Although I think that I could have benefitted from using tools that I was already familiar with rather than try to chart unfamiliar territory and learn an entirely new set of skills, the challenge was great fun. While we definitely could have built something more polished if we used languages we had previous experience with, the fact that we were still able to throw something together that worked (for the most part), despite having essentially zero experience with our tools, was a great feeling. It just goes to show how far dedication and determination can go. It also helped that we had some amazing mentors as well.
The more I work with different languages and tools, the less scary programming becomes to me. While I would still consider myself still relatively new to the coding space, I picking up new languages and practices continues to feel easier and easier. It might be because I have been fortunate enough to have have had some pretty awesome resources and mentors to help me along the way, but nevertheless I am glad that I am always learning new things.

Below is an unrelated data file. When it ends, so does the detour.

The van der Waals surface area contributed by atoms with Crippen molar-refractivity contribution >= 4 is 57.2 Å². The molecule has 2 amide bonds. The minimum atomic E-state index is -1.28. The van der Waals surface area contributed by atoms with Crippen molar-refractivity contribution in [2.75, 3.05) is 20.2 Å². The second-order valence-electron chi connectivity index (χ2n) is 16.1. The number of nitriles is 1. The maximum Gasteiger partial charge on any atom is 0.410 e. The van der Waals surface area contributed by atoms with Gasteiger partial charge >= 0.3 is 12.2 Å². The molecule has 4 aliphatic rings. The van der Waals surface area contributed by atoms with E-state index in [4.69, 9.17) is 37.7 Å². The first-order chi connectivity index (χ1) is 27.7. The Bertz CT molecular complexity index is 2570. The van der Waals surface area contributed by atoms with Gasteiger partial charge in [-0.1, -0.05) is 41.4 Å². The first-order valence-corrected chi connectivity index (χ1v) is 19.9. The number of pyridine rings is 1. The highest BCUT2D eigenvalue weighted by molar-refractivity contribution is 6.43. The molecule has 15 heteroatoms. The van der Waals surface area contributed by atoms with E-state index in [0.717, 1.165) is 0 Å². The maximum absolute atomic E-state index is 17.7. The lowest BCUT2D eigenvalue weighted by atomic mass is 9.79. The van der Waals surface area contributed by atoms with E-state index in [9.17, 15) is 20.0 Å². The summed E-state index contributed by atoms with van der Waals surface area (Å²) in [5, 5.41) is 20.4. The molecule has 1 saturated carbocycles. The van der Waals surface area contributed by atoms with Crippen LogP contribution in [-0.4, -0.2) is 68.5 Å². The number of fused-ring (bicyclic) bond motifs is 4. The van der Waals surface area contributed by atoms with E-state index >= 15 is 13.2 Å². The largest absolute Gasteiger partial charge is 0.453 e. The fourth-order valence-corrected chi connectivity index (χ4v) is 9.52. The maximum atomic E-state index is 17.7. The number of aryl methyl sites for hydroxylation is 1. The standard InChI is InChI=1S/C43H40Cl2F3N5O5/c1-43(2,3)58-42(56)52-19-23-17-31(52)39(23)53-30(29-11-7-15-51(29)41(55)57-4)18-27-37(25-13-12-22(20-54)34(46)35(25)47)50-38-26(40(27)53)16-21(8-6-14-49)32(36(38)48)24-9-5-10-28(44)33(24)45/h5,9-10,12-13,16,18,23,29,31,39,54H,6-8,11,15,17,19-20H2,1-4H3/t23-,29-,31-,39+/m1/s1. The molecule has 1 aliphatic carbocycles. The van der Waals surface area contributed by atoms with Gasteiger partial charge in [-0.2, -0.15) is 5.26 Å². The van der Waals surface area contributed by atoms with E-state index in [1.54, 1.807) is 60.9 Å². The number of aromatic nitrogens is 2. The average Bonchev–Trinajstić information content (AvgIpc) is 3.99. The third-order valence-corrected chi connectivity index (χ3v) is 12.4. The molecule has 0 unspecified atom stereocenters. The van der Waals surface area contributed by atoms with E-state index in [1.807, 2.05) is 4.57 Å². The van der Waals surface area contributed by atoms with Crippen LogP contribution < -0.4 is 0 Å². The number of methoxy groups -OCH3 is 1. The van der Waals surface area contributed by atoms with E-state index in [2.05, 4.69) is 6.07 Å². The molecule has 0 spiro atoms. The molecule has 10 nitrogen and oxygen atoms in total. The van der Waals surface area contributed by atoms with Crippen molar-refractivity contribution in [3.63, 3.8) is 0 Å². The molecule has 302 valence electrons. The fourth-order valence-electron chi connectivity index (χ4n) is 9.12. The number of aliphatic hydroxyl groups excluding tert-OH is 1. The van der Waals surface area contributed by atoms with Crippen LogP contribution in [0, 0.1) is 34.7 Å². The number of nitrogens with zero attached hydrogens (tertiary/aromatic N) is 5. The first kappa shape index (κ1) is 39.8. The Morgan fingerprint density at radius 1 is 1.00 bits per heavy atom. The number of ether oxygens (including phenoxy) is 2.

Getting to watch other teams compete and build, what were in my mind, much more extravagant and elegant things in the same space of time that our team had was not only extremely motivating, but also a reality check for me. No matter how far I think that I have gotten in coding, no matter the amount of experience I have, there will always be room for me to grow. But by no means am I discouraged by this; part of the reason why I love programming so much is that there will always be new things to learn.
For me, I learn best by doing. I can only learn so much from reading documentation. The hackathon atmosphere was definitely conducive to learning by doing; the environment was fast-paced, energetic, and inspiring. Being surrounded by so many motivated people who share similar interests and ideas with me was very encouraging, and working with both them, and the extremely knowledgeable mentors was definitely an experience that I will never forget.